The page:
and the tomb, which solicit your compassion; and which open to you the way of charity that leads to God, who is charity itself. He may be found today, but, perhaps, to-morrow, he will be found no more. Perhaps, to-morrow, you may seek in vain ; perhaps, to-morrow, your measure may be full; perhaps to-morrow grace may be for ever withdrawn ; perhaps, to-morrow, the sentence which decides your destiny shall be pronounced !

Ah! who can estimate a moment so precious ! Ah! who can compare his situation with the un. happy victims, which the divine vengeance has im. moled in hell, and for whom time is no longer ! Who can, on withdrawing from this temple, and instead of so much vain conversation and criminal dissipation, who can forbear to prostrate himself at the footstool of the Divine Majesty ; weeping for the past, reforming the present, and taking salu. tary precautions for the future. Who would not say with his heart, as well as his mouth, Stay with me, Lord ; I will not let thee go, until thou hast blessed me, Gen. xxxii. 20. until thou hast vanquished my corruption, and given me the earnest of my salvation, The time of my visitation is almost expired ; I see it, I know it, I feel it; my conversion requires a miracle, I ask this miracle of thce, and am resolved to obtain it of thy compassion.

My brethren, my dear brethren, we have no ex• pressions sufficiently tender, no emotions sufficiently pathetic, no prayers sufficiently fervent, to draw you to this duty. Let your zeal supply our weakness. If we have brandished before your eyes the sword of divine vengeance, it is not to destroy but to save ; it is not to drive you to despair, but to induce you to sorrow after a godly sori, and with a ret" pentance not to be repented of. 2 Cor. ii. 10. It is incumbent on each of you who hear me, and regard what I say, to participate in these advantages. May you, from the present moment, form a resolution to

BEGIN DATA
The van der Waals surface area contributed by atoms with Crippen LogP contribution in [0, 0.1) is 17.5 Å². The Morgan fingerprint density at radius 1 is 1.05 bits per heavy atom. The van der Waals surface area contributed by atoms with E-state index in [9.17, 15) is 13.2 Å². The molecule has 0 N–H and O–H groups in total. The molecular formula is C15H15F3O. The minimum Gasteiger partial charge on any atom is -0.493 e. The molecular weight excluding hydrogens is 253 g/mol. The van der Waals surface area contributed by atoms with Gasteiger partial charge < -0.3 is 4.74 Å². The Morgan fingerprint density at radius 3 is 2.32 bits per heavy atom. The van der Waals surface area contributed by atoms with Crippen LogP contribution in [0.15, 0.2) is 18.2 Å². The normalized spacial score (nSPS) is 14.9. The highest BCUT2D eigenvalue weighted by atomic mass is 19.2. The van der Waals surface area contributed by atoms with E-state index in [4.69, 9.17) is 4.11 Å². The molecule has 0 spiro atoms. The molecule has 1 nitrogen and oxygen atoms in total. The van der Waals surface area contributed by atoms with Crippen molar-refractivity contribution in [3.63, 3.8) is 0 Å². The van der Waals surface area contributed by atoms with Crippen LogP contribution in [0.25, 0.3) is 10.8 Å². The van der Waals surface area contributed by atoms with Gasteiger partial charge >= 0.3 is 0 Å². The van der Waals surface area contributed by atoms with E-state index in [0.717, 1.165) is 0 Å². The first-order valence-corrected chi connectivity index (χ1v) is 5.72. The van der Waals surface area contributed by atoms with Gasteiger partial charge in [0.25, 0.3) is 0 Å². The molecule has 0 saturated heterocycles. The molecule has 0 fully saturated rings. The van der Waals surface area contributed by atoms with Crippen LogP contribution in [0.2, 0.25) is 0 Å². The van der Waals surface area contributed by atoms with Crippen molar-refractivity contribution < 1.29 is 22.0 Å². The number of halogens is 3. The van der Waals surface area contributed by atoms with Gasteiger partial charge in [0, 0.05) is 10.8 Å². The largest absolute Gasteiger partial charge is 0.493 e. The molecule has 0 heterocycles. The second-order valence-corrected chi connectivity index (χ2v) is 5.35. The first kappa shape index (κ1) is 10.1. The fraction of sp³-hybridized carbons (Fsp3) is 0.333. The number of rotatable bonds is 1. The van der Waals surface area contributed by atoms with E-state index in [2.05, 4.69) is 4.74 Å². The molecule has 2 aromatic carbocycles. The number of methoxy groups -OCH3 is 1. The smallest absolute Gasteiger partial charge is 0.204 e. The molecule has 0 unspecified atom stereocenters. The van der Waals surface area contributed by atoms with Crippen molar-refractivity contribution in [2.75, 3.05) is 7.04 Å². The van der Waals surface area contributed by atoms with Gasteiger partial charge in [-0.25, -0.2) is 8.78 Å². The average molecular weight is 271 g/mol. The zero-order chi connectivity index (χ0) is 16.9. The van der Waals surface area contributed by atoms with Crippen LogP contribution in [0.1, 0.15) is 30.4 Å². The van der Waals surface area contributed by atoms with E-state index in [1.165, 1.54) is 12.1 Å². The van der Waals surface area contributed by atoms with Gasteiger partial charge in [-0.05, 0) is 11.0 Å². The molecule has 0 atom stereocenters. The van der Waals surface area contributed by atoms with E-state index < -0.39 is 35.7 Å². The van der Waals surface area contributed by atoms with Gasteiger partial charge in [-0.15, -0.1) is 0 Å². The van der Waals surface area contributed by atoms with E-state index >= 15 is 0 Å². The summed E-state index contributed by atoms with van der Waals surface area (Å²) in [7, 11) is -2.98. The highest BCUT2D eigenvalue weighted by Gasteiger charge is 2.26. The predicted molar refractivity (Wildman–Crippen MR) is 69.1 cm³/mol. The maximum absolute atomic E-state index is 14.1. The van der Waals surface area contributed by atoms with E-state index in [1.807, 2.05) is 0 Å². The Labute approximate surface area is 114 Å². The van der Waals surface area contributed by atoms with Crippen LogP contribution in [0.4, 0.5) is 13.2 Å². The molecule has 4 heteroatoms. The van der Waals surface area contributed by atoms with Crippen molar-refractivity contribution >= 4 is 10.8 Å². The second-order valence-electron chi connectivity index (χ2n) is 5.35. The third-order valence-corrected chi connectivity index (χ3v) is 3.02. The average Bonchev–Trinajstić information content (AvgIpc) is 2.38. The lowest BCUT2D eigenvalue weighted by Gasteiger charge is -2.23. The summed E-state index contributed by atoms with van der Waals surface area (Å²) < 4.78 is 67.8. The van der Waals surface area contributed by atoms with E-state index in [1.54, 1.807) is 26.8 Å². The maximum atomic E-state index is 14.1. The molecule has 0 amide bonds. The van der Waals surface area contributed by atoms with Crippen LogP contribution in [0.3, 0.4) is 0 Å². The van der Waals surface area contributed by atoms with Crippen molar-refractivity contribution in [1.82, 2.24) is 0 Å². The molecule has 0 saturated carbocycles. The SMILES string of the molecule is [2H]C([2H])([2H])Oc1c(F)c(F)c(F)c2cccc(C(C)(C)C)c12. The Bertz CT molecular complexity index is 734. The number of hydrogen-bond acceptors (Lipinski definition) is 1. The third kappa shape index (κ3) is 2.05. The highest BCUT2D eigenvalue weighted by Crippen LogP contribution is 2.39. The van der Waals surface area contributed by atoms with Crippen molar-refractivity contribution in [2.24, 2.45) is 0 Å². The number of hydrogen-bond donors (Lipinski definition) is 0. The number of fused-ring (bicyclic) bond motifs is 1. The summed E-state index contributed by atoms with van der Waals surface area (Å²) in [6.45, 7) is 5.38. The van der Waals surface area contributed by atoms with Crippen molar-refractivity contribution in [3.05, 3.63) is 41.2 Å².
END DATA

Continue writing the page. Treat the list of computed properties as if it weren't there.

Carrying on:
profit by an opportunity so precious. May the hour of your death, corresponding with the sincerity of your resolutions, and with the holiness of your lives, open to you the gates of heaven; and enable you to find in glory that God, whom you might have found merciful in this church. God grant you grace so to do. To Father, Son, and Holy Spirit, be honour and glory for ever. Amen.



ISAIAH lv. 6.

Seek ye the Lord while he may be found, call ye upon him

while he is near.


EXPERIENCE, my brethren, is a great teacer; it is a professor which adduces the most clear, solid, and indisputable proofs. Reason is an admi. rable endowment, given us for a guide in our 'researches after truth. Revelation has been happily added, to correct and conduct it ; but both have their difficulties. Reason is circumscribed, its views are confined, its deviations frequent; and the false inferences we perceive it deduces, render doubtful its most clear and evident conclusions. Revelation, however venerable its tribunal, however infallible its decisions, is foolishness, says the apostle, to the natural man ; it is exposed to the era roneous glosses of critics, to the difficulties of heretics, and contradiction of infidels. But experience is without exception; it speaks to the heart, to the senses, and the understanding; it neither reasons nor debatés, but carries conviction and